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Can You Avoid Early Withdrawal Penalties on Retirement Accounts?

Use a 72(t) plan to tap your retirement funds early.

By
Laura Adams, MBA
October 7, 2009
Episode #144

 

In this episode I’ll discuss a legal way to make early withdrawals from your retirement account without having to pay an early withdrawal penalty.

Can You Avoid Early Withdrawal Penalties on Retirement Accounts?

When it comes to saving for retirement, you can’t beat government-sponsored retirement accounts. If you’re a regular Money Girl listener, you already know about the great tax advantages you receive for keeping your money in a retirement account until you’re 59½ years old. But what happens if you need to get your money out of a retirement account before you retire?

Early withdrawals are usually not a good idea because there’s a steep 10% penalty to pay, except in certain qualified situations such as distributions for first-time home buyers, education expenses, and medical hardships. However, there’s a little-known legal loop hole that you can use to avoid the early withdrawal penalty. Before you consider this option, realize that it comes with restrictions and risky consequences.

There’s a little-known legal loop hole that you can use to avoid the early withdrawal penalty. Before you consider this option, realize that it comes with restrictions and risky consequences.

What Are 72(t) Payments?

The loop hole for early withdrawals that I’m talking about is called a 72(t) payment plan. The name comes from its numbered section of the IRS tax code. 72(t)s are also known as substantially equal periodic payments, and they can generally be used with retirement accounts such as IRAs, 401(k)s and 403(b)s.

Here’s how 72(t) payments work: You can set up a plan to take equal monthly or annual distributions out of your retirement account. The amount of money you can take out is calculated using an accounting method that’s approved by the IRS. The payment amount depends on various factors such as your retirement account balance, age, life expectancy, as well as the age and life expectancy of your account beneficiary. I’ll put a link to a 72(t) calculator in the show notes at the bottom of the page that shows how much you could receive in distributions based on your situation.

Once you begin taking 72(t) distributions from a retirement account, you must continue taking them for a minimum of five years or until you turn 59½, whichever is longer. During that time you generally can’t modify the payment amount or suspend the payments. After you’ve completed a series of 72(t) payments, and reach the age of 59½, you can take retirement distributions out of your account as you see fit. However, for most traditional retirement plans, once you reach age 70½, you generally must take required minimum distributions annually from your retirement account, whether you used a 72(t) plan or not.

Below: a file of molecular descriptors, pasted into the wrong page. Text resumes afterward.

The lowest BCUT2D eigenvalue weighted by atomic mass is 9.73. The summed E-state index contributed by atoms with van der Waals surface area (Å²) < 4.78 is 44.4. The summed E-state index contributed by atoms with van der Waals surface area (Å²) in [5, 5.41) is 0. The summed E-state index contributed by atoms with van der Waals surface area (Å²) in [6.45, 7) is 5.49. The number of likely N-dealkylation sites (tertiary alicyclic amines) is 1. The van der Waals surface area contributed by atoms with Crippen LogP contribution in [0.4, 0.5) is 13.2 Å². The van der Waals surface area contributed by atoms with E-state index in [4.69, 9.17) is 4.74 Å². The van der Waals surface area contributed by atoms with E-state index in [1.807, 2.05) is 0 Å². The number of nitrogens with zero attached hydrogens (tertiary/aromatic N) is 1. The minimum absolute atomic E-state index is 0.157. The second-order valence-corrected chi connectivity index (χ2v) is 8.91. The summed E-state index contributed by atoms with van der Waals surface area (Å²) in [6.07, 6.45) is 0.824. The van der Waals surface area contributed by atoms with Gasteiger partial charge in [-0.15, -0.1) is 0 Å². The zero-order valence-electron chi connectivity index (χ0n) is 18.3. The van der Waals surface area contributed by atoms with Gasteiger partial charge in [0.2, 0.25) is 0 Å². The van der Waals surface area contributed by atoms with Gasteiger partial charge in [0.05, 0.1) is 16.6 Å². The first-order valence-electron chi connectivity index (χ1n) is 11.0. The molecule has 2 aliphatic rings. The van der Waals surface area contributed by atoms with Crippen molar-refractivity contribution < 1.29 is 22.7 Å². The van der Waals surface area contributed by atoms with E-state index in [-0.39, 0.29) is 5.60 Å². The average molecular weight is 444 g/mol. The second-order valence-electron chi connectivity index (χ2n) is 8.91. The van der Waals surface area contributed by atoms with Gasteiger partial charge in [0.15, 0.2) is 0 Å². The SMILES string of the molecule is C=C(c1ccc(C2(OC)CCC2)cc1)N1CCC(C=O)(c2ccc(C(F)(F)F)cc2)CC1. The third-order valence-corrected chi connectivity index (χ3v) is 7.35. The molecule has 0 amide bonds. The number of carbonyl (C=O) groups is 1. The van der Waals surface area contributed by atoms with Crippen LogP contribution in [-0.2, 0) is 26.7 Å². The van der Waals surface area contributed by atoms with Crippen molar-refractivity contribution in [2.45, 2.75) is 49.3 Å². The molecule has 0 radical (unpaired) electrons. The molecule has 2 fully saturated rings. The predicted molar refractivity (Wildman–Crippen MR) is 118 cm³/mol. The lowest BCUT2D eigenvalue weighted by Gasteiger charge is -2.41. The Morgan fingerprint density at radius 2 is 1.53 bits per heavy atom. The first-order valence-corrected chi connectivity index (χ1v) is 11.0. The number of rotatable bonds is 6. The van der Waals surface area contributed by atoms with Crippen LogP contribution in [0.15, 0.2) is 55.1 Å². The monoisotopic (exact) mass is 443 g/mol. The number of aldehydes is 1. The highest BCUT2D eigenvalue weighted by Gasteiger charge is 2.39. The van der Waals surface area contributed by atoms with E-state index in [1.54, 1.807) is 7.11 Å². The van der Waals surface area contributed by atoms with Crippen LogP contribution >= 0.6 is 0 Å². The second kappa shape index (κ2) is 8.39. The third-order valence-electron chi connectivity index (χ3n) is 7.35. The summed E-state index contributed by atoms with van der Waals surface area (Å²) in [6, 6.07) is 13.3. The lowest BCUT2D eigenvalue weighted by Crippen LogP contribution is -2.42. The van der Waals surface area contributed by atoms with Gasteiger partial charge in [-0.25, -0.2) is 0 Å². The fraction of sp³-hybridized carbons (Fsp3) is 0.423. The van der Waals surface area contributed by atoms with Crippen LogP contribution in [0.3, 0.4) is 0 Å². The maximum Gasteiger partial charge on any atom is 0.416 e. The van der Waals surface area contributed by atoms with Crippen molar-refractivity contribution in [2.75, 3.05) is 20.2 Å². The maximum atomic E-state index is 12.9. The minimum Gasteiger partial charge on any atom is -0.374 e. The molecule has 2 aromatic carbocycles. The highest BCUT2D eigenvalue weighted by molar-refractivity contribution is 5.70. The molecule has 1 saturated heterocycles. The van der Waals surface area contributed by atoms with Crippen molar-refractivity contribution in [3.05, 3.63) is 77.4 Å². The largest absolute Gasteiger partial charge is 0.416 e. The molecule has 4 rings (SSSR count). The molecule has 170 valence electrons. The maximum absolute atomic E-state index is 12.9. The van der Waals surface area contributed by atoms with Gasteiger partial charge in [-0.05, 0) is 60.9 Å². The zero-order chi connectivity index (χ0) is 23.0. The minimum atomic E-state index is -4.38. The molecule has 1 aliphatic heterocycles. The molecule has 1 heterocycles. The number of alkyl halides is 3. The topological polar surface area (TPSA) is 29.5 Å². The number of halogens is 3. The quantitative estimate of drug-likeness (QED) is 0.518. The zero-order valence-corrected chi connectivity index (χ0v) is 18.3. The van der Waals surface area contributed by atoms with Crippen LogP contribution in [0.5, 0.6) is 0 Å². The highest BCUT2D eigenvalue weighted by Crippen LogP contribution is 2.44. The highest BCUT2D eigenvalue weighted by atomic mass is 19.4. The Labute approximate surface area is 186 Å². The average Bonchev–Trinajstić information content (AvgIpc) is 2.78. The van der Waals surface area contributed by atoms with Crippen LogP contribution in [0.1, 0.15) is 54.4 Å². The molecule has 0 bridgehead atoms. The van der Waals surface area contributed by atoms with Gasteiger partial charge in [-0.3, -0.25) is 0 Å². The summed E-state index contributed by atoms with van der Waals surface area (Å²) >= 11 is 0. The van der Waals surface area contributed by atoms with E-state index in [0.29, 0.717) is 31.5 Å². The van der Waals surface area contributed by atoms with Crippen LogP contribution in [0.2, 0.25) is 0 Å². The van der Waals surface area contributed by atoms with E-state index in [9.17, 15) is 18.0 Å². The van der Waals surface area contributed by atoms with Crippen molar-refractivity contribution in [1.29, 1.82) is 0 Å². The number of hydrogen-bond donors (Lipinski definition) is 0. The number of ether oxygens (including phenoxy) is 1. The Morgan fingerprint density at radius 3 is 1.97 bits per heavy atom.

Another restriction of having a 72(t) plan is that you can’t make additional contributions to the retirement account while you’re receiving periodic payments. A violation of the rules results in a 10% penalty, plus interest, on all funds withdrawn prior to age 59½.

Why Set Up a 72(t) Plan?

In these challenging economic times, an increasing number of retirement account owners have been using 72(t) payment plans to tap their money without incurring an early withdrawal penalty. If you’re facing a devastating financial hardship or bankruptcy, draining your retirement funds prematurely may be your last resort to pay for day-to-day living expenses.

Or, if you’re fortunate enough to retire early, you can use a 72(t) plan to starting spending your retirement stash. If you’re certain that you have enough retirement money to last as long as you’ll need it, you can use 72(t) distributions to pay down or eliminate debt, pay for college tuition for family members, or to supplement your current income.

72(t) Payment Plan Examples

Here’s an example: Let’s say Alex has accumulated a large nest egg well ahead of his retirement saving schedule. He decides to retire early and sets up a 72(t) plan for his IRA when he’s 50 years old. The rule is that he must continue taking substantially equal periodic payments for five years or until he’s 59½, whichever is longer. Since he’s 50, he can’t stop taking the 72(t) distributions for 9½ years, until his 59½ birthday.

Here’s another example: Sue gets downsized from her job and is offered an early retirement settlement from her company at age 58. She rolls over her 403(b) into an IRA and sets up a 72(t) plan. Even though she only has a year and a half until she reaches the official retirement age of 59½, she has to continue taking the 72(t) payments for five years, until she’s 63. At that time she can continue taking the same distribution payment or modify it to any amount that she wants.

Important Points About 72(t) Payments

An important point to remember is that 72(t) payments are subject to regular income tax (unless they were already taxed, as would be the case for contributions made to a Roth account). When a 72(t) plan is executed properly, it can be a smart way to access your retirement funds early. But when it’s set up incorrectly--with a botched payout schedule, for instance--it could result in expensive consequences. Therefore it’s important to set up a 72(t) payment plan only if it’s absolutely necessary. Never enter into a 72(t) plan lightly or count on it to bail you out of a financial mess.

The IRS rules and payment calculations for these plans are complicated, even for professionals. So if you’re interested in setting up a 72(t), be sure to consult with a competent financial advisor or accountant who has specialized experience handling them.

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More Resources:

Retirement Plan FAQ about 72(t)s

Image courtesy of Shutterstock

 

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